I suggest that there was an arrangement made with the Mountjoys by Hemmings that William would room with them when he came to town, any charges paid for by the Lord Chamberlain’s Men. As wigmakers, the Mountjoys could have been providing the Company with costume wigs, which Hemmings, as business manager, would have been responsible for ordering. This is the only solid record of William’s actual involvement in any event during the period that he was spending time in London.
The 17th-century playwright and theater manager Sir Willliam Davenant got a lot of mileage out of his boast that he was the illegitimate son of William Shakespeare. This is one of those anecdotes that may have some basis in fact. Davenant, who according to the scholars, was born in February 1606, claimed (according to Samuel Butler, John Aubrey, and Anthony á Wood) that he was the product of a fling that his mother, the attractive wife of an Oxford innkeeper, had had with Shakespeare. Since the city of Oxford was the logical halfway point on the two-day trip from Stratford down to London, it’s altogether possible that on his trips to and from the City it was William’s habit to stop over at the Davenant’s inn. And that William, freed for a time from his duties as husband and father, got it on with the innkeeper’s wife, is certainly well within the realm of possibility.
It’s nice to think that William, in the prime of life and exuding the confidence of an up-and-coming entrepreneur, was found appealing by this vivacious lady. We prefer to believe that William kept his vow of silence even in the privacy of the boudoir, and that the doting mother only realized some time later whose son she had borne when the name William Shakespeare as the best of London’s playwrights finally found its way to their tavern. That she let her son know at some crucial point in his development that he was the son, not of a mere innkeeper but of a famous playwright, is another pleasant possibility. And that this was the basis for Davenant’s interest in the theater and his rise to importance––he was named England’s Poet Laurette after Ben Jonson’s death (to be followed in that office by the great John Dryden)––also seems not only possible, but altogether likely.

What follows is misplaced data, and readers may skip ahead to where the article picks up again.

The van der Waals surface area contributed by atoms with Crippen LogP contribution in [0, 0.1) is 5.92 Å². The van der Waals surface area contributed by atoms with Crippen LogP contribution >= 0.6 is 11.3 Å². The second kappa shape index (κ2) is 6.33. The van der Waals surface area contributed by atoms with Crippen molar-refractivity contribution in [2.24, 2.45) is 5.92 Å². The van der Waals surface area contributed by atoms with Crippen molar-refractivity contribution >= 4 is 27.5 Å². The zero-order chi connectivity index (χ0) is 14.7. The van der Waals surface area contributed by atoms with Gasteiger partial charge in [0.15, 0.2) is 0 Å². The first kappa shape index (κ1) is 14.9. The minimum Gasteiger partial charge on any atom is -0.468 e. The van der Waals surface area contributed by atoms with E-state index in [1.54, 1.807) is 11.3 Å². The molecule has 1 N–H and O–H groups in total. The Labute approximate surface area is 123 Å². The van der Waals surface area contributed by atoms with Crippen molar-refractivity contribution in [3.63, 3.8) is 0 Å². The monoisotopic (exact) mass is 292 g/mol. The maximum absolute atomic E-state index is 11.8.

The Blackfriars Gatehouse deal
In 1613, Hemmings and William were involved in another transaction, this time transferring ownership of the Blackfriars gatehouse from a musician, Henry Walker, to William and three others, Hemmings, William Johnson, who may have been the actor with the Queen’s Men of that name or the musician (or both), and one John Jackson about whom nothing is known (and who may have been the sort of straw man that pops up in these deals more than once.)
The Cover-up redux
The events recalled above all fit well with a scenario whereby William is contacted in 1593 by his neighbor Richard Field who passes along to him cash for the use of his name so some great lord can get his poem published in London. William is mystified no doubt as to what it is about his name that makes it desirable to the great lord. Then the following year he’s contacted by another Londoner, this time by an actor, John Hemmings, who wants him to do the same thing for his acting company.
Hemming and his Company are in a bind: questions are being asked about the authorship of the plays they’re performing. Having published several of these as a way to establish ownership, the fact that there was no author’s name on the title page simply ramped up the curiosity of the growing community of playgoers who interested themselves in such matters. They’ve got to come up with a name, and it can’t be an empty pseudonym, for the questioners will see through that in a minute and the questioning will only redouble in intensity. It can’t be the name of a Londoner whose life and abilities are too well known. It can’t be a real writer, for that has led to trouble in the past. The best solution is to contact the provincial wool-dealer’s son whose name Oxford used recently to get Venus and Adonis published. Following the holidays in early 1595, Hemmings arranges for a visit to his hometown in Droitwich, including a stopover in Stratford-on-Avon.